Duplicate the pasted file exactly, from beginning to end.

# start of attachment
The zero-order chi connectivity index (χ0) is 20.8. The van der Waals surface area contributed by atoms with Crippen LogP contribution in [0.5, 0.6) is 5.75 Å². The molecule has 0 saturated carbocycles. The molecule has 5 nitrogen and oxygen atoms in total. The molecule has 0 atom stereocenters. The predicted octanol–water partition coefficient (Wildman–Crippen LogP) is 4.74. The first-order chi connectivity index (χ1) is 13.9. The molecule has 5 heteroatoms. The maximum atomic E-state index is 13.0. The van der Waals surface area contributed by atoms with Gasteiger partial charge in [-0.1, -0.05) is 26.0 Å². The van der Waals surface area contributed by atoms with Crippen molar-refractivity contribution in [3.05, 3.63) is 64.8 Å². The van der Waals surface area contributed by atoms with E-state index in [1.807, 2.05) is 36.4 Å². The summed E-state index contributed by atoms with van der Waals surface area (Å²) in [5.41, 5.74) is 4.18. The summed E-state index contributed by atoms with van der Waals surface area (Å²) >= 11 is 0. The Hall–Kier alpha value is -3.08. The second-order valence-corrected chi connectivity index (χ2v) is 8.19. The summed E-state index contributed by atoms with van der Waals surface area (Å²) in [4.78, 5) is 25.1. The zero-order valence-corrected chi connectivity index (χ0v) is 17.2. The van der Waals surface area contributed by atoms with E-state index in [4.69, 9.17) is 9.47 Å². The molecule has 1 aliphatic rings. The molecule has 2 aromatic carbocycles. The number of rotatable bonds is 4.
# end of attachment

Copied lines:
The zero-order chi connectivity index (χ0) is 20.8. The van der Waals surface area contributed by atoms with Crippen LogP contribution in [0.5, 0.6) is 5.75 Å². The molecule has 0 saturated carbocycles. The molecule has 5 nitrogen and oxygen atoms in total. The molecule has 0 atom stereocenters. The predicted octanol–water partition coefficient (Wildman–Crippen LogP) is 4.74. The first-order chi connectivity index (χ1) is 13.9. The molecule has 5 heteroatoms. The maximum atomic E-state index is 13.0. The van der Waals surface area contributed by atoms with Gasteiger partial charge in [-0.1, -0.05) is 26.0 Å². The van der Waals surface area contributed by atoms with Crippen molar-refractivity contribution in [3.05, 3.63) is 64.8 Å². The van der Waals surface area contributed by atoms with E-state index in [1.807, 2.05) is 36.4 Å². The summed E-state index contributed by atoms with van der Waals surface area (Å²) in [5.41, 5.74) is 4.18. The summed E-state index contributed by atoms with van der Waals surface area (Å²) >= 11 is 0. The Hall–Kier alpha value is -3.08. The second-order valence-corrected chi connectivity index (χ2v) is 8.19. The summed E-state index contributed by atoms with van der Waals surface area (Å²) in [4.78, 5) is 25.1. The zero-order valence-corrected chi connectivity index (χ0v) is 17.2. The van der Waals surface area contributed by atoms with E-state index in [4.69, 9.17) is 9.47 Å². The molecule has 1 aliphatic rings. The molecule has 2 aromatic carbocycles. The number of rotatable bonds is 4.